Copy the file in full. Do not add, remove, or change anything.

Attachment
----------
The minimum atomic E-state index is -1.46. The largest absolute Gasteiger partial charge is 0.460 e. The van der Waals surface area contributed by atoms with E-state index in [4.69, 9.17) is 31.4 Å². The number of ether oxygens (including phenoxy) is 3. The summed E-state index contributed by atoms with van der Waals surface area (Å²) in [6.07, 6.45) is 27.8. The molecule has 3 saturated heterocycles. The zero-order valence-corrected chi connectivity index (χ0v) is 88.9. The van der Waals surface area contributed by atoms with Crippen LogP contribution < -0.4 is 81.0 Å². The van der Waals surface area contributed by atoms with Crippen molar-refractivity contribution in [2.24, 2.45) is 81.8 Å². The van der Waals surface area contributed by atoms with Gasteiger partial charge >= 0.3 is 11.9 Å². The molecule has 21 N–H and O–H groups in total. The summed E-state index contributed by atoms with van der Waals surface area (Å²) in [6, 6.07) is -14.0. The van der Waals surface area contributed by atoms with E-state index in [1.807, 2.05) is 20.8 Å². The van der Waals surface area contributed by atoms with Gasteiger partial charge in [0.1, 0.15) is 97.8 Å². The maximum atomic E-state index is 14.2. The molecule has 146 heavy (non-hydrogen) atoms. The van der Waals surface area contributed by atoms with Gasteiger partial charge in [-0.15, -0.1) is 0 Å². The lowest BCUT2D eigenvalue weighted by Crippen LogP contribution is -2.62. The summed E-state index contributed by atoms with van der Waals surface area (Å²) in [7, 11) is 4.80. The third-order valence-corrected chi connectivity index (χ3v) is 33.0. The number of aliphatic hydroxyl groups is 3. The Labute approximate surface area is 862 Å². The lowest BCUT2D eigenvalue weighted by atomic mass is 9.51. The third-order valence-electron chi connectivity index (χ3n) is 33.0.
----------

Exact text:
The minimum atomic E-state index is -1.46. The largest absolute Gasteiger partial charge is 0.460 e. The van der Waals surface area contributed by atoms with E-state index in [4.69, 9.17) is 31.4 Å². The number of ether oxygens (including phenoxy) is 3. The summed E-state index contributed by atoms with van der Waals surface area (Å²) in [6.07, 6.45) is 27.8. The molecule has 3 saturated heterocycles. The zero-order valence-corrected chi connectivity index (χ0v) is 88.9. The van der Waals surface area contributed by atoms with Crippen LogP contribution < -0.4 is 81.0 Å². The van der Waals surface area contributed by atoms with Crippen molar-refractivity contribution in [2.24, 2.45) is 81.8 Å². The van der Waals surface area contributed by atoms with Gasteiger partial charge >= 0.3 is 11.9 Å². The molecule has 21 N–H and O–H groups in total. The summed E-state index contributed by atoms with van der Waals surface area (Å²) in [6, 6.07) is -14.0. The van der Waals surface area contributed by atoms with E-state index in [1.807, 2.05) is 20.8 Å². The van der Waals surface area contributed by atoms with Gasteiger partial charge in [0.1, 0.15) is 97.8 Å². The maximum atomic E-state index is 14.2. The molecule has 146 heavy (non-hydrogen) atoms. The van der Waals surface area contributed by atoms with Gasteiger partial charge in [-0.15, -0.1) is 0 Å². The lowest BCUT2D eigenvalue weighted by Crippen LogP contribution is -2.62. The summed E-state index contributed by atoms with van der Waals surface area (Å²) in [7, 11) is 4.80. The third-order valence-corrected chi connectivity index (χ3v) is 33.0. The number of aliphatic hydroxyl groups is 3. The Labute approximate surface area is 862 Å². The lowest BCUT2D eigenvalue weighted by atomic mass is 9.51. The third-order valence-electron chi connectivity index (χ3n) is 33.0.